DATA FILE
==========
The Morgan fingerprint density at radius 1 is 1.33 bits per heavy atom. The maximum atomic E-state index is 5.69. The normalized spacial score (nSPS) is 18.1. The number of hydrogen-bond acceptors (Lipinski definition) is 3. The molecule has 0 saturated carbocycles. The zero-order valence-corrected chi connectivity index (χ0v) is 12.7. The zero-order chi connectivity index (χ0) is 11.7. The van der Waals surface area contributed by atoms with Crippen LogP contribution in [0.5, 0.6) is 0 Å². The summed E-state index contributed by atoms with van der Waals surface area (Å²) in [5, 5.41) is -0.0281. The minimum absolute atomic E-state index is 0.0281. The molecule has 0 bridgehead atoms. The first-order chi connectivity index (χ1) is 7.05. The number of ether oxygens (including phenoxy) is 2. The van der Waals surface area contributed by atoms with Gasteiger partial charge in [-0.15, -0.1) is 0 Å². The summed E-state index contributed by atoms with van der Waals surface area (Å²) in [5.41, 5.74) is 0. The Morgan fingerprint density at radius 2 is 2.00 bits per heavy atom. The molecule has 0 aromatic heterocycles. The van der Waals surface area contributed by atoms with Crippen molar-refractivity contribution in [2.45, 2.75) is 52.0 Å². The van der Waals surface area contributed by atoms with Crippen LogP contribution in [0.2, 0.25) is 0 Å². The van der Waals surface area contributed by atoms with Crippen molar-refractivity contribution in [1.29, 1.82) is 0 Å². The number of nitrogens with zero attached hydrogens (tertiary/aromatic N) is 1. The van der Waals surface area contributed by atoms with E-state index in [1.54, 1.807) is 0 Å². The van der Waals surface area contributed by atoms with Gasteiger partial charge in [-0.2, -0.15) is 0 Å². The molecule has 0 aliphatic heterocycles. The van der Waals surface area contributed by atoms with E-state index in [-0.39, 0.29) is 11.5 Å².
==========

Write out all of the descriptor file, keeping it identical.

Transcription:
The Morgan fingerprint density at radius 1 is 1.33 bits per heavy atom. The maximum atomic E-state index is 5.69. The normalized spacial score (nSPS) is 18.1. The number of hydrogen-bond acceptors (Lipinski definition) is 3. The molecule has 0 saturated carbocycles. The zero-order valence-corrected chi connectivity index (χ0v) is 12.7. The zero-order chi connectivity index (χ0) is 11.7. The van der Waals surface area contributed by atoms with Crippen LogP contribution in [0.5, 0.6) is 0 Å². The summed E-state index contributed by atoms with van der Waals surface area (Å²) in [5, 5.41) is -0.0281. The minimum absolute atomic E-state index is 0.0281. The molecule has 0 bridgehead atoms. The first-order chi connectivity index (χ1) is 7.05. The number of ether oxygens (including phenoxy) is 2. The van der Waals surface area contributed by atoms with Gasteiger partial charge in [-0.15, -0.1) is 0 Å². The summed E-state index contributed by atoms with van der Waals surface area (Å²) in [5.41, 5.74) is 0. The Morgan fingerprint density at radius 2 is 2.00 bits per heavy atom. The molecule has 0 aromatic heterocycles. The van der Waals surface area contributed by atoms with Crippen molar-refractivity contribution in [2.45, 2.75) is 52.0 Å². The van der Waals surface area contributed by atoms with Crippen LogP contribution in [0.2, 0.25) is 0 Å². The van der Waals surface area contributed by atoms with Crippen molar-refractivity contribution in [1.29, 1.82) is 0 Å². The number of nitrogens with zero attached hydrogens (tertiary/aromatic N) is 1. The van der Waals surface area contributed by atoms with E-state index in [1.54, 1.807) is 0 Å². The van der Waals surface area contributed by atoms with Gasteiger partial charge in [-0.2, -0.15) is 0 Å². The molecule has 0 aliphatic heterocycles. The van der Waals surface area contributed by atoms with E-state index in [-0.39, 0.29) is 11.5 Å².